If Christians are going to have children, then we must raise them.
I know a couple who say they wish the wife and mother could stay home with her preschool children. Yet a quick look at this family's lifestyle raises questions about their real family values. The family lives in a new home, drives new cars, and vacations each year in San Francisco.
I fear many Christian families have bought into the "Big Lie" of this age: YOU CAN HAVE IT ALL
But you and I can't.
Serious questions are emerging about the wisdom of trying "to have it all": Can Christians justify choices that have been proven to be harmful to children and destructive to families? Will it be said that we sacrificed our children on the altar of materialism, greed, and self fulfillment? Are we raising our children to be missionaries or a mission field?
Perhaps it's time we asked one another some thorny questions.
About three years ago, I called a friend and asked to have lunch with him. In our time together I expressed that I was very concerned about how much he was working—80 hours a week. His wife has a pressure-packed, prestigious job, too. I told him I loved him, and that I wanted to challenge him to consider what his real values and responsibilities were to a wife and three children.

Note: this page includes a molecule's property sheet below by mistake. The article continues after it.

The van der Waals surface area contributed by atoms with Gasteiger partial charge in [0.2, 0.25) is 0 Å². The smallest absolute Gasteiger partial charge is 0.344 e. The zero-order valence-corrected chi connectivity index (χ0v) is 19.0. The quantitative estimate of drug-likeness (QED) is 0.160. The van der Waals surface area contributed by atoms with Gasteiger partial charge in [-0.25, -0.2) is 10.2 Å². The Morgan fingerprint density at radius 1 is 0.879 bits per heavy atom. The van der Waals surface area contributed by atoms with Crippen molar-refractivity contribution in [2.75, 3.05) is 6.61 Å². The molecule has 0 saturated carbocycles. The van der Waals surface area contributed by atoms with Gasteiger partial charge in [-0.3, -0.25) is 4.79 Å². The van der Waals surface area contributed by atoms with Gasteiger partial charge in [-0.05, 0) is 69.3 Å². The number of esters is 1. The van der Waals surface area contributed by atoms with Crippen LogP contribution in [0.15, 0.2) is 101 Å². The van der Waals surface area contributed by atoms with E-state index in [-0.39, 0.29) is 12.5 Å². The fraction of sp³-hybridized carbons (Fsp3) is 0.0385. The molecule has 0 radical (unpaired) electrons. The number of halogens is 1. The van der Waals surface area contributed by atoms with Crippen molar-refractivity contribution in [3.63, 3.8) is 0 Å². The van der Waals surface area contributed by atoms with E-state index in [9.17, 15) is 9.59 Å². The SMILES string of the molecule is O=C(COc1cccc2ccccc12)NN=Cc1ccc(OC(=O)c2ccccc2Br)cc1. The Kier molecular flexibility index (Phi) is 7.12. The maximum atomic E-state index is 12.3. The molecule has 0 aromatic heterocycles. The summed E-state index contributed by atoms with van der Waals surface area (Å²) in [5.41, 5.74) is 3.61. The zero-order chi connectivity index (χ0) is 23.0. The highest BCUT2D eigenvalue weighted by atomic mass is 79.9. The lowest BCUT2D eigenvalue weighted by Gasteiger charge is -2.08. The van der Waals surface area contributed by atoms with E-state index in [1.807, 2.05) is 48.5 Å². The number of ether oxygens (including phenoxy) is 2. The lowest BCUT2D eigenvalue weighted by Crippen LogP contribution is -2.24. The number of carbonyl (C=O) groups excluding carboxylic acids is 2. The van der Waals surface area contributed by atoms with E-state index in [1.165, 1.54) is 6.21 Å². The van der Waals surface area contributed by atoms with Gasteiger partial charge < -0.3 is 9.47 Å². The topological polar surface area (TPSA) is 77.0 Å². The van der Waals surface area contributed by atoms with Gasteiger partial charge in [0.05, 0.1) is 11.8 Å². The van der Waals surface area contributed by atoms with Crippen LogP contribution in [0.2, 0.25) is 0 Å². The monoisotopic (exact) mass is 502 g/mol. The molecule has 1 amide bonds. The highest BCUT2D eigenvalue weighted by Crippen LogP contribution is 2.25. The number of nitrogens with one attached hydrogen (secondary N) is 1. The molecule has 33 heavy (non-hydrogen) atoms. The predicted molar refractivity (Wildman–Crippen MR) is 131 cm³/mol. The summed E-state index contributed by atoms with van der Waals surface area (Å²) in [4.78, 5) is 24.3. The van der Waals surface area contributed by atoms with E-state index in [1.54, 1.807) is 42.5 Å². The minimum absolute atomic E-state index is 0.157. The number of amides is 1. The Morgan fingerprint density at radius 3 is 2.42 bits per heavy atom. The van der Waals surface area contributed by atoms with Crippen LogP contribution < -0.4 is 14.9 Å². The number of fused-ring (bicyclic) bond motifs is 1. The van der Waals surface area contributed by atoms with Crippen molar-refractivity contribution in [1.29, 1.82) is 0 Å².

Our meeting ended on a cordial note, but there was a look in his eyes that made me wonder if he heard me. Maybe he did hear me and has chosen not to value his career over his wife and children. Time will tell.
It's time that Christian families make some radical commitments to our children. It's time for every Christian parent to prayerfully ask: Am I dying to self so that I can be the parent God wants me to be in raising the next generation?
Excerpted from Dennis Rainey's book One Home at a Time, a Focus on the Family book published by Tyndale House Publishers. Copyright © 1997, Dennis Rainey. All rights reserved. International copyright secured. Used by permission.